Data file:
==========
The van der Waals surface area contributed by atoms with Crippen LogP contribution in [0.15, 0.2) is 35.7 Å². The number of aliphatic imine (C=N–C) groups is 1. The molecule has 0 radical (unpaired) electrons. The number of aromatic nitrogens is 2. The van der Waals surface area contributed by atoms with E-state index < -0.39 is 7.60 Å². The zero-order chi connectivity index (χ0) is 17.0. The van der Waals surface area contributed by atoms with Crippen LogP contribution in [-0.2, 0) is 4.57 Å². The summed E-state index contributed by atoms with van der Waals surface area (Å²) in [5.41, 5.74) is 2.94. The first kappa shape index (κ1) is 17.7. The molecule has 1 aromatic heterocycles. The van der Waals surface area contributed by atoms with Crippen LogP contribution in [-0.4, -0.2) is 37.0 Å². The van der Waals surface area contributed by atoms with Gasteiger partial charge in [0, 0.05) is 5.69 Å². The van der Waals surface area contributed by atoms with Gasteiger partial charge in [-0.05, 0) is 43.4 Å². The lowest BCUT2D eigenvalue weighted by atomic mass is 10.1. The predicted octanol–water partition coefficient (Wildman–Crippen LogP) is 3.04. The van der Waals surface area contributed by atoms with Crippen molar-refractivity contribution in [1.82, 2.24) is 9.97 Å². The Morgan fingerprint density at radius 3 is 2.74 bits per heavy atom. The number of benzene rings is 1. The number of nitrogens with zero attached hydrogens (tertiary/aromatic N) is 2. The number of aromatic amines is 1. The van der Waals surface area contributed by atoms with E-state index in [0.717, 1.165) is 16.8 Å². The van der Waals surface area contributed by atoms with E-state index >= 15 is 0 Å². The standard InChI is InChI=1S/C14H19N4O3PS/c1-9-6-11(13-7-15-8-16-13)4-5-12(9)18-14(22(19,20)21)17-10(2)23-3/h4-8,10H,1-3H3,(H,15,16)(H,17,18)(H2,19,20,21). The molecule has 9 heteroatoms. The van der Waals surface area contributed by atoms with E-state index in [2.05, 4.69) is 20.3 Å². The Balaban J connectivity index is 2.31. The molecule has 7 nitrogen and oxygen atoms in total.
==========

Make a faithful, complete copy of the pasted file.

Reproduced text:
The van der Waals surface area contributed by atoms with Crippen LogP contribution in [0.15, 0.2) is 35.7 Å². The number of aliphatic imine (C=N–C) groups is 1. The molecule has 0 radical (unpaired) electrons. The number of aromatic nitrogens is 2. The van der Waals surface area contributed by atoms with E-state index < -0.39 is 7.60 Å². The zero-order chi connectivity index (χ0) is 17.0. The van der Waals surface area contributed by atoms with Crippen LogP contribution in [-0.2, 0) is 4.57 Å². The summed E-state index contributed by atoms with van der Waals surface area (Å²) in [5.41, 5.74) is 2.94. The first kappa shape index (κ1) is 17.7. The molecule has 1 aromatic heterocycles. The van der Waals surface area contributed by atoms with Crippen LogP contribution in [-0.4, -0.2) is 37.0 Å². The van der Waals surface area contributed by atoms with Gasteiger partial charge in [0, 0.05) is 5.69 Å². The van der Waals surface area contributed by atoms with Gasteiger partial charge in [-0.05, 0) is 43.4 Å². The lowest BCUT2D eigenvalue weighted by atomic mass is 10.1. The predicted octanol–water partition coefficient (Wildman–Crippen LogP) is 3.04. The van der Waals surface area contributed by atoms with Crippen molar-refractivity contribution in [1.82, 2.24) is 9.97 Å². The Morgan fingerprint density at radius 3 is 2.74 bits per heavy atom. The number of benzene rings is 1. The number of nitrogens with zero attached hydrogens (tertiary/aromatic N) is 2. The number of aromatic amines is 1. The van der Waals surface area contributed by atoms with E-state index in [0.717, 1.165) is 16.8 Å². The van der Waals surface area contributed by atoms with E-state index >= 15 is 0 Å². The standard InChI is InChI=1S/C14H19N4O3PS/c1-9-6-11(13-7-15-8-16-13)4-5-12(9)18-14(22(19,20)21)17-10(2)23-3/h4-8,10H,1-3H3,(H,15,16)(H,17,18)(H2,19,20,21). The molecule has 9 heteroatoms. The van der Waals surface area contributed by atoms with E-state index in [2.05, 4.69) is 20.3 Å². The Balaban J connectivity index is 2.31. The molecule has 7 nitrogen and oxygen atoms in total.